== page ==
The overall goal is to expand awareness of STEM-related careers, provide mentorships with local women in technology and science fields and reinforce the STEM concepts that the young women are learning in school.

“It really is their personal club,” says Crystalline Barger, resident social worker, who leads Pitt Bridge for Gwen’s Girls. “This is an opportunity to foster the math and science component and get the girls involved.”

While women continue to remain vastly underrepresented in the STEM workforce despite the fact that they make up nearly half of the college-educated workforce, women of color from at-risk backgrounds suffer from a lack of exposure to these careers. They simply don’t have the same access to resources that women have from more affluent communities, says Elliot. “If we don’t train and teach them, they’re likely to become pregnant or unwed mothers,” she says.

Today Gwen’s Girls is in the midst of reinvention. Elliot is working to reinvigorate and expand the programming through an educational component that focuses on STEM learning. A STEM-based Makers Club for girls 8-18 years is planned for three sites: the North Hills, Clairton Middle School and Penn Hills. A second club, Pitt Bridge, a health-based science club, allows the girls to explore and research health issues of their own choosing using problem-solving skills.

The overall goal is to expand awareness of STEM-related careers, provide mentorships with local women in technology and science fields and reinforce the STEM concepts that the young women are learning in school.

“It really is their personal club,” says Crystalline Barger, resident social worker, who leads Pitt Bridge for Gwen’s Girls. “This is an opportunity to foster the math and science component and get the girls involved.”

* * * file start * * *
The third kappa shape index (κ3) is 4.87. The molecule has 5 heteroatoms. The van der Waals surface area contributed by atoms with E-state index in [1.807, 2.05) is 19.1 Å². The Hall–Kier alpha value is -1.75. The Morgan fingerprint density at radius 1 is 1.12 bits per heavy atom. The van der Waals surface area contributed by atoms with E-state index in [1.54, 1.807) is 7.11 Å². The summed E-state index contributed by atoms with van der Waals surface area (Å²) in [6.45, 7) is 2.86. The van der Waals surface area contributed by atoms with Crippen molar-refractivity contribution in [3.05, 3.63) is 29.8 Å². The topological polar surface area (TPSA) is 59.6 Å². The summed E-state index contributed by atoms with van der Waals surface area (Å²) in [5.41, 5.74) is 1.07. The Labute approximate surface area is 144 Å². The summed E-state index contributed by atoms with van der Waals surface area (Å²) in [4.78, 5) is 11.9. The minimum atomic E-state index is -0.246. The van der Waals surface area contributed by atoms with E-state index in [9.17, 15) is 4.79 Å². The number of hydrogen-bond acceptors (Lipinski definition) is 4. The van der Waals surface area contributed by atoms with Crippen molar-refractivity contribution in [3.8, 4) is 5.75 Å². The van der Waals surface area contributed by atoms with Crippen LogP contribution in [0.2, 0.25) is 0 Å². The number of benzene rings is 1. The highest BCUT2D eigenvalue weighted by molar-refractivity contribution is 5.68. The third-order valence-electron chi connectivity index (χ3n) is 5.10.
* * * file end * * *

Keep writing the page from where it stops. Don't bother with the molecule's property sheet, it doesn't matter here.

While women continue to remain vastly underrepresented in the STEM workforce despite the fact that they make up nearly half of the college-educated workforce, women of color from at-risk backgrounds suffer from a lack of exposure to these careers. They simply don’t have the same access to resources that women have from more affluent communities, says Elliot. “If we don’t train and teach them, they’re likely to become pregnant or unwed mothers,” she says.hat’s why the mentoring component–exposure to professional women in Pittsburgh who are working in STEM fields–is so important. Gwen’s Girls seeks to expand these mentorships in the coming year.

“Career exploration and STEM programs like those found at Gwen’s Girls are critical to helping girls and young women see the possibilities for greatness beyond their circumstances and beyond their dreams,” says Lynn Brusco, executive director of the Disruptive Health Institute at CMU who is an active supporter and mentor. “Changing the way that girls see themselves and the opportunities that are available to them can genuinely make a difference.”

Elliot agrees. “I feel humble and truly blessed to be able to give back to this spirit of womanhood,” she says. “We need to keep fighting for ourselves and what we believe in. We tell our girls that they can live productive lives.”